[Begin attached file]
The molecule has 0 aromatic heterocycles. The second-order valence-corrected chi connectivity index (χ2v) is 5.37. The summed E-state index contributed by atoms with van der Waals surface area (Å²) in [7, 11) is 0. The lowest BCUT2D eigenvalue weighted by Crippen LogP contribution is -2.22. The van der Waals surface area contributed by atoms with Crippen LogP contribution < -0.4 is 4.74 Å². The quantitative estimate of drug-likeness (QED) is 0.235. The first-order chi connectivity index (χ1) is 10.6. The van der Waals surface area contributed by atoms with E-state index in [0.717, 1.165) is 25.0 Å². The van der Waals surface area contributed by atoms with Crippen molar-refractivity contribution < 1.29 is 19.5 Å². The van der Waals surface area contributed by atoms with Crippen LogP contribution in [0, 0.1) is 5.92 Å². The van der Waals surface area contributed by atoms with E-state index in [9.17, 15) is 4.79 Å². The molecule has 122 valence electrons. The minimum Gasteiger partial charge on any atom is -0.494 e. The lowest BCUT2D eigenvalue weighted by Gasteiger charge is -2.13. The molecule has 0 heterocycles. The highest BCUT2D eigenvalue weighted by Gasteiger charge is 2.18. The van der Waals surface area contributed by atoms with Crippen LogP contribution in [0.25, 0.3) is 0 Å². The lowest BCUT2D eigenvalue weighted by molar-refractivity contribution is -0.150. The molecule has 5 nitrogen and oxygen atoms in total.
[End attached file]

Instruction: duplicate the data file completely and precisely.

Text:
The molecule has 0 aromatic heterocycles. The second-order valence-corrected chi connectivity index (χ2v) is 5.37. The summed E-state index contributed by atoms with van der Waals surface area (Å²) in [7, 11) is 0. The lowest BCUT2D eigenvalue weighted by Crippen LogP contribution is -2.22. The van der Waals surface area contributed by atoms with Crippen LogP contribution < -0.4 is 4.74 Å². The quantitative estimate of drug-likeness (QED) is 0.235. The first-order chi connectivity index (χ1) is 10.6. The van der Waals surface area contributed by atoms with E-state index in [0.717, 1.165) is 25.0 Å². The van der Waals surface area contributed by atoms with Crippen molar-refractivity contribution < 1.29 is 19.5 Å². The van der Waals surface area contributed by atoms with Crippen LogP contribution in [0, 0.1) is 5.92 Å². The van der Waals surface area contributed by atoms with E-state index in [9.17, 15) is 4.79 Å². The molecule has 122 valence electrons. The minimum Gasteiger partial charge on any atom is -0.494 e. The lowest BCUT2D eigenvalue weighted by Gasteiger charge is -2.13. The molecule has 0 heterocycles. The highest BCUT2D eigenvalue weighted by Gasteiger charge is 2.18. The van der Waals surface area contributed by atoms with Crippen LogP contribution in [0.25, 0.3) is 0 Å². The lowest BCUT2D eigenvalue weighted by molar-refractivity contribution is -0.150. The molecule has 5 nitrogen and oxygen atoms in total.